Psychology, Department of

 

Date of this Version

January 2000

Comments

Published in Psychology, Public Policy, and Law, 6:3 (2000), pp. 743-768. Copyright © 2000 American Psychological Association. Used by permission. “This article may not exactly replicate the final version published in the APA journal. It is not the copy of record.” http://www.apa.org/journals/

Abstract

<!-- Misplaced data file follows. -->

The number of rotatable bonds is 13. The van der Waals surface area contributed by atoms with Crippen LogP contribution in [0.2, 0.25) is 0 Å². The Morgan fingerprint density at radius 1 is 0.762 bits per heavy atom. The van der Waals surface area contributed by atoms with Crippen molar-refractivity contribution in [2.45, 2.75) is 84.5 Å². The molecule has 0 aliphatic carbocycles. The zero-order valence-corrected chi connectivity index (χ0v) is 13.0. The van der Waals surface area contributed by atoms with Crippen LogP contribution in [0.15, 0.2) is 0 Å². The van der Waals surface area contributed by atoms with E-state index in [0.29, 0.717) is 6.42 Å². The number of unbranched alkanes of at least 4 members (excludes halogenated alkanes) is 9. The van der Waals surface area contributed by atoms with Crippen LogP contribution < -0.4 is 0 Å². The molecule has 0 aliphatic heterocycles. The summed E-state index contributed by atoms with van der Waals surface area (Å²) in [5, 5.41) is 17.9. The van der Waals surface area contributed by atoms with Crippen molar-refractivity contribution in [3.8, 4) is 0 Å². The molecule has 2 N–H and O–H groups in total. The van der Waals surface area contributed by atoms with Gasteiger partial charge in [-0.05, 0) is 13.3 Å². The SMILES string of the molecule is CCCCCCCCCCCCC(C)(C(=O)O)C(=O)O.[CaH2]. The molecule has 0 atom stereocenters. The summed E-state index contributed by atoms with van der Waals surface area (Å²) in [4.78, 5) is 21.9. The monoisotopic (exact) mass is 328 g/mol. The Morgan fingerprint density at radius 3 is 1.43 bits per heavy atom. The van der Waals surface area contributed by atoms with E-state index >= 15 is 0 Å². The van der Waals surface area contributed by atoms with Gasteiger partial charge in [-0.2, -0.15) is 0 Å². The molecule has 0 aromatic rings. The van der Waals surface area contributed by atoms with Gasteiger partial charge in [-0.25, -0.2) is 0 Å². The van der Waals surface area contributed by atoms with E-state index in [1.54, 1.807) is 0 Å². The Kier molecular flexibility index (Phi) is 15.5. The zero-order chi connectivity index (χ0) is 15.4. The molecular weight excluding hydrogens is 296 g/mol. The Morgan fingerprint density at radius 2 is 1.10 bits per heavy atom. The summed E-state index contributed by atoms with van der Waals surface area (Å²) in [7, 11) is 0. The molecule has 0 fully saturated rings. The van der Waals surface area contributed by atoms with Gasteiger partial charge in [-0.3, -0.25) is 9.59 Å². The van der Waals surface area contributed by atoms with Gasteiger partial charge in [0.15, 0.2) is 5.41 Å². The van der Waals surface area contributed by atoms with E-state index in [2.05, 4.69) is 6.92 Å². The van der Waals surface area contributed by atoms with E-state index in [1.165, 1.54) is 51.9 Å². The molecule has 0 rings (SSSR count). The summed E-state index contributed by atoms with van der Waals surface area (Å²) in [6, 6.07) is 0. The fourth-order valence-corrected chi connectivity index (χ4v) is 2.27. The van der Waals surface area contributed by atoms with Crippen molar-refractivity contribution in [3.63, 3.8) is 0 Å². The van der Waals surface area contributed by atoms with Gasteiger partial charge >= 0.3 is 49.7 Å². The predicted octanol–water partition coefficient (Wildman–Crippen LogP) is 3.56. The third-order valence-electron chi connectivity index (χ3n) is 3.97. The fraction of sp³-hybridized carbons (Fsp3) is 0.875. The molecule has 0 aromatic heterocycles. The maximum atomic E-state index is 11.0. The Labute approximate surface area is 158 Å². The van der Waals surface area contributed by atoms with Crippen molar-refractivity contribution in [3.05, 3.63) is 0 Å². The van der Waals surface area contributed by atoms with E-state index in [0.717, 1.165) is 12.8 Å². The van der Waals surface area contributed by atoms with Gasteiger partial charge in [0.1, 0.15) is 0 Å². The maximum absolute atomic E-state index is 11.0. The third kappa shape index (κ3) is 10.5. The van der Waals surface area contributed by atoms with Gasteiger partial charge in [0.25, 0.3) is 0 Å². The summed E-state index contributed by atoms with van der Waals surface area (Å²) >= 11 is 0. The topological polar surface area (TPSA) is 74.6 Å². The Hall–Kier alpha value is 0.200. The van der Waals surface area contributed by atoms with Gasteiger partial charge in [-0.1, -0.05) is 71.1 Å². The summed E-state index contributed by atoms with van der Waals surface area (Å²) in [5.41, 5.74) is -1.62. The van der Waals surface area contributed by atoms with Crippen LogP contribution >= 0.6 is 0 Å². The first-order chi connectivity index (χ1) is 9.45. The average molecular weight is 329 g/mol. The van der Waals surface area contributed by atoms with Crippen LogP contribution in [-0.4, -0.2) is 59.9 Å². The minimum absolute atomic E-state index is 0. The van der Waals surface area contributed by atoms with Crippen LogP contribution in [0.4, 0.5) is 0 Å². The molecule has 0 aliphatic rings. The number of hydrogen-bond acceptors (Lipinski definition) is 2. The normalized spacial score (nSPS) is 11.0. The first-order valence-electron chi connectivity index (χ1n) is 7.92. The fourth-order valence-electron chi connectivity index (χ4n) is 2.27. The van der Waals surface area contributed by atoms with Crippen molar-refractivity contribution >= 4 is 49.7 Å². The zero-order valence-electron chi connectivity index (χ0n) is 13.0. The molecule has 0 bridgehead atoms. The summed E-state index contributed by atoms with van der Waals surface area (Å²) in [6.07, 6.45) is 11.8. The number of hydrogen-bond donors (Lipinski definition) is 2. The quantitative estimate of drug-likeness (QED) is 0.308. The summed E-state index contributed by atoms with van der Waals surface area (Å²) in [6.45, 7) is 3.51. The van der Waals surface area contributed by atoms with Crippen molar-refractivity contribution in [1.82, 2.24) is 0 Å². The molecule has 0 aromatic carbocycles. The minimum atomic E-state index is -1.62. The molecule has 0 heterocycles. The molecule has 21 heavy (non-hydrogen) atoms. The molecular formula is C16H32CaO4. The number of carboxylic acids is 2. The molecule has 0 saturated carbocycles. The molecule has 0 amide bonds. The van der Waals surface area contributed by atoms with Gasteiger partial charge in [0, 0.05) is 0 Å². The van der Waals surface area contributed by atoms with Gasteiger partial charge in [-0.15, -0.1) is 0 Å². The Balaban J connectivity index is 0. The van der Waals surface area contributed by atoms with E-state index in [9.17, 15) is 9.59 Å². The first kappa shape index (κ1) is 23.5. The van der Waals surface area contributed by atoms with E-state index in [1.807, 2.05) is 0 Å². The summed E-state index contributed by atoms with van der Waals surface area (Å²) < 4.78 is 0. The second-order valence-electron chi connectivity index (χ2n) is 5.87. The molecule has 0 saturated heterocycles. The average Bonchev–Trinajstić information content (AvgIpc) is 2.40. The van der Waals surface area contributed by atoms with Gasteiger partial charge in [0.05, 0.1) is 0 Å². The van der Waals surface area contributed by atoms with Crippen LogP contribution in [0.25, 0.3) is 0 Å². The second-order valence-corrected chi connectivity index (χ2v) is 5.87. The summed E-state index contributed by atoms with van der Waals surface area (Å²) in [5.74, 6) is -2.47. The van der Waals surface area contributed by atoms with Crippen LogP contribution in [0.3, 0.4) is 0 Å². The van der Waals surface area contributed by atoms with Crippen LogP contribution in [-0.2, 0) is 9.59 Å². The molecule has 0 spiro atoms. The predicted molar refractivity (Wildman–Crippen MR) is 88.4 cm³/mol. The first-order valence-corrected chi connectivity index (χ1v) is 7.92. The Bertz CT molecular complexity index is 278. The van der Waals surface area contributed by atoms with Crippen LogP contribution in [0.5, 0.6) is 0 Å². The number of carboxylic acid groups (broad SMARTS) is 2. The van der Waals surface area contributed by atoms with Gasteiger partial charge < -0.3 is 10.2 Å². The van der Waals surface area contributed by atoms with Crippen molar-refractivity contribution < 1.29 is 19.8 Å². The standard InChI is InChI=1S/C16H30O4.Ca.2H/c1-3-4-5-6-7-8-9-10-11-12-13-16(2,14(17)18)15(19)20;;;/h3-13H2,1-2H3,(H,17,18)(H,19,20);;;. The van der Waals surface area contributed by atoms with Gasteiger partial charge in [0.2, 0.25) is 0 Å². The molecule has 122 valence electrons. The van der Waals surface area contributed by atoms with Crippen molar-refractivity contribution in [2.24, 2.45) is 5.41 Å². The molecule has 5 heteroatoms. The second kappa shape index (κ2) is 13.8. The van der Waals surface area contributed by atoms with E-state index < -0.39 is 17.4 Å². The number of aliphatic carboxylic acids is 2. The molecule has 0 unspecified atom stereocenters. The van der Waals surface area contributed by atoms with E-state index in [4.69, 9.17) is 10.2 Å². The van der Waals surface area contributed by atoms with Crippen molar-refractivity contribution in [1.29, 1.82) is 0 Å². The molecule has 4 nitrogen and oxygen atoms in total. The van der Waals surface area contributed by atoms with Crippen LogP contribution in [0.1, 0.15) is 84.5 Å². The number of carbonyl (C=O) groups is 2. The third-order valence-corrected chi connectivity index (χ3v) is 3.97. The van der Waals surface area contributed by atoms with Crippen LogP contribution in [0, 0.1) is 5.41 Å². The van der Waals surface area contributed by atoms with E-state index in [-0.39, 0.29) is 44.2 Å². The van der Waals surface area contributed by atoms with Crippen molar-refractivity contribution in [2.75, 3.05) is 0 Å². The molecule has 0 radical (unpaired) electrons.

Jury instructions on damage awards are notoriously vague and ambiguous. As a result, awards are sometimes unexpected and seemingly illogical. In this article, the authors argue that jury instructions regarding damages are vague because the law of damages itself is purposefully ambiguous—allowing particularized justice across a variety of different circumstances. The authors review research on comprehension and application of substantive jury instructions related to damages and on procedural variations at trial (e.g., use of preinstruction, bifurcation, blindfolding jurors to various issues, special verdict forms, caps on damages, and instruction revision) that impact the substantive instructions that jurors receive from the judge. They comment on attempts at reforming jury instructions regarding damages and conclude that jurors’ decision making on this difficult and emotional issue could be made more predictable by careful reforms at the trial level.